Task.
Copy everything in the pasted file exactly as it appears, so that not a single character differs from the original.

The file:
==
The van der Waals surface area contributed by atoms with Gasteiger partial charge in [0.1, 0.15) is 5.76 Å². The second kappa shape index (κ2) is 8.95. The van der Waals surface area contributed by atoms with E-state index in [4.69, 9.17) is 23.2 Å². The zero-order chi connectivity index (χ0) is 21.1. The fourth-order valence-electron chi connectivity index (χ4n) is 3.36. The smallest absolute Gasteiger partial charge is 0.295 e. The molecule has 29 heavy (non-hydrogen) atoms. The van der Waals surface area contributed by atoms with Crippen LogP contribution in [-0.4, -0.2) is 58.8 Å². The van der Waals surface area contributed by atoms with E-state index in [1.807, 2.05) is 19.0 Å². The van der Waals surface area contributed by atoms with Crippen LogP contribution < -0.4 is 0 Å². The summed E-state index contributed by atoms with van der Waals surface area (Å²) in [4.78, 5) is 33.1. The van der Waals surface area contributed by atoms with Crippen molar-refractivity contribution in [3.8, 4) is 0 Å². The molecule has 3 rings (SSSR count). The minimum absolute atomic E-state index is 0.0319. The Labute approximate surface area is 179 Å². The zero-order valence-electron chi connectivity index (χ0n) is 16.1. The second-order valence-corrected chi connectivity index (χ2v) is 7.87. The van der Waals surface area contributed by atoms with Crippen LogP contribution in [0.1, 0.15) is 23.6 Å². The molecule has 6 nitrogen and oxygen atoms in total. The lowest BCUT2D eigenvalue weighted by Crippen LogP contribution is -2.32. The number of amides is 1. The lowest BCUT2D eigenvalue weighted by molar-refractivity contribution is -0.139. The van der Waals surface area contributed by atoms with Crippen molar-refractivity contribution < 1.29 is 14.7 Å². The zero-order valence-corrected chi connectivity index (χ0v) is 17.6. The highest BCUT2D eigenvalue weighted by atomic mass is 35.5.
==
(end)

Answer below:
The van der Waals surface area contributed by atoms with Gasteiger partial charge in [0.1, 0.15) is 5.76 Å². The second kappa shape index (κ2) is 8.95. The van der Waals surface area contributed by atoms with E-state index in [4.69, 9.17) is 23.2 Å². The zero-order chi connectivity index (χ0) is 21.1. The fourth-order valence-electron chi connectivity index (χ4n) is 3.36. The smallest absolute Gasteiger partial charge is 0.295 e. The molecule has 29 heavy (non-hydrogen) atoms. The van der Waals surface area contributed by atoms with Crippen LogP contribution in [-0.4, -0.2) is 58.8 Å². The van der Waals surface area contributed by atoms with E-state index in [1.807, 2.05) is 19.0 Å². The van der Waals surface area contributed by atoms with Crippen LogP contribution < -0.4 is 0 Å². The summed E-state index contributed by atoms with van der Waals surface area (Å²) in [4.78, 5) is 33.1. The van der Waals surface area contributed by atoms with Crippen molar-refractivity contribution in [3.8, 4) is 0 Å². The molecule has 3 rings (SSSR count). The minimum absolute atomic E-state index is 0.0319. The Labute approximate surface area is 179 Å². The zero-order valence-electron chi connectivity index (χ0n) is 16.1. The second-order valence-corrected chi connectivity index (χ2v) is 7.87. The van der Waals surface area contributed by atoms with Crippen LogP contribution in [0.1, 0.15) is 23.6 Å². The molecule has 6 nitrogen and oxygen atoms in total. The lowest BCUT2D eigenvalue weighted by Crippen LogP contribution is -2.32. The number of amides is 1. The lowest BCUT2D eigenvalue weighted by molar-refractivity contribution is -0.139. The van der Waals surface area contributed by atoms with Crippen molar-refractivity contribution < 1.29 is 14.7 Å². The zero-order valence-corrected chi connectivity index (χ0v) is 17.6. The highest BCUT2D eigenvalue weighted by atomic mass is 35.5.